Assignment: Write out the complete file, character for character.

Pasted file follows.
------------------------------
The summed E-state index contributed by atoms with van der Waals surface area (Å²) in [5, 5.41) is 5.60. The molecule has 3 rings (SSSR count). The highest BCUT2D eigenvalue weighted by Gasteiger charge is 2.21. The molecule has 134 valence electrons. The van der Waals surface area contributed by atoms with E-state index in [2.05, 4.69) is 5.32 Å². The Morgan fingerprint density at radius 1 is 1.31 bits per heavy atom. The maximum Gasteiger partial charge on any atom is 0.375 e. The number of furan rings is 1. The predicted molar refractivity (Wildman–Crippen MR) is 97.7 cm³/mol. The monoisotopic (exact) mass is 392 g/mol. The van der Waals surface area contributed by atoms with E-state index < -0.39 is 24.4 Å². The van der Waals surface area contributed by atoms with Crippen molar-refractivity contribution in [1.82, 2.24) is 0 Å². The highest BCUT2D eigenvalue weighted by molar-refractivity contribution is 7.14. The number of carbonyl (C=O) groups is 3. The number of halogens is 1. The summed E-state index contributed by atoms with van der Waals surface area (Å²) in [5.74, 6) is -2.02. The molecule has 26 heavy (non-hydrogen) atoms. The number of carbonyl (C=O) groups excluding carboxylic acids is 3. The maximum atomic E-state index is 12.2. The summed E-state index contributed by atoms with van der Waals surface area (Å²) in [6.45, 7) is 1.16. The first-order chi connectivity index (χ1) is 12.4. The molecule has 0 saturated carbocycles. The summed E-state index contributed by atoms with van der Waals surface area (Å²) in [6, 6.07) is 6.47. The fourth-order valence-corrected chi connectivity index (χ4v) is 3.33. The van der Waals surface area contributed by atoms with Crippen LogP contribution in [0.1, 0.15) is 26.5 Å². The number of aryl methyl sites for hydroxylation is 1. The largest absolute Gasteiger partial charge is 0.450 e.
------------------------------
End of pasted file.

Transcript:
The summed E-state index contributed by atoms with van der Waals surface area (Å²) in [5, 5.41) is 5.60. The molecule has 3 rings (SSSR count). The highest BCUT2D eigenvalue weighted by Gasteiger charge is 2.21. The molecule has 134 valence electrons. The van der Waals surface area contributed by atoms with E-state index in [2.05, 4.69) is 5.32 Å². The Morgan fingerprint density at radius 1 is 1.31 bits per heavy atom. The maximum Gasteiger partial charge on any atom is 0.375 e. The number of furan rings is 1. The predicted molar refractivity (Wildman–Crippen MR) is 97.7 cm³/mol. The monoisotopic (exact) mass is 392 g/mol. The van der Waals surface area contributed by atoms with E-state index < -0.39 is 24.4 Å². The van der Waals surface area contributed by atoms with Crippen molar-refractivity contribution in [1.82, 2.24) is 0 Å². The highest BCUT2D eigenvalue weighted by molar-refractivity contribution is 7.14. The number of carbonyl (C=O) groups is 3. The number of halogens is 1. The summed E-state index contributed by atoms with van der Waals surface area (Å²) in [5.74, 6) is -2.02. The molecule has 26 heavy (non-hydrogen) atoms. The number of carbonyl (C=O) groups excluding carboxylic acids is 3. The maximum atomic E-state index is 12.2. The summed E-state index contributed by atoms with van der Waals surface area (Å²) in [6.45, 7) is 1.16. The first-order chi connectivity index (χ1) is 12.4. The molecule has 0 saturated carbocycles. The summed E-state index contributed by atoms with van der Waals surface area (Å²) in [6, 6.07) is 6.47. The fourth-order valence-corrected chi connectivity index (χ4v) is 3.33. The van der Waals surface area contributed by atoms with Crippen LogP contribution in [0.1, 0.15) is 26.5 Å². The number of aryl methyl sites for hydroxylation is 1. The largest absolute Gasteiger partial charge is 0.450 e.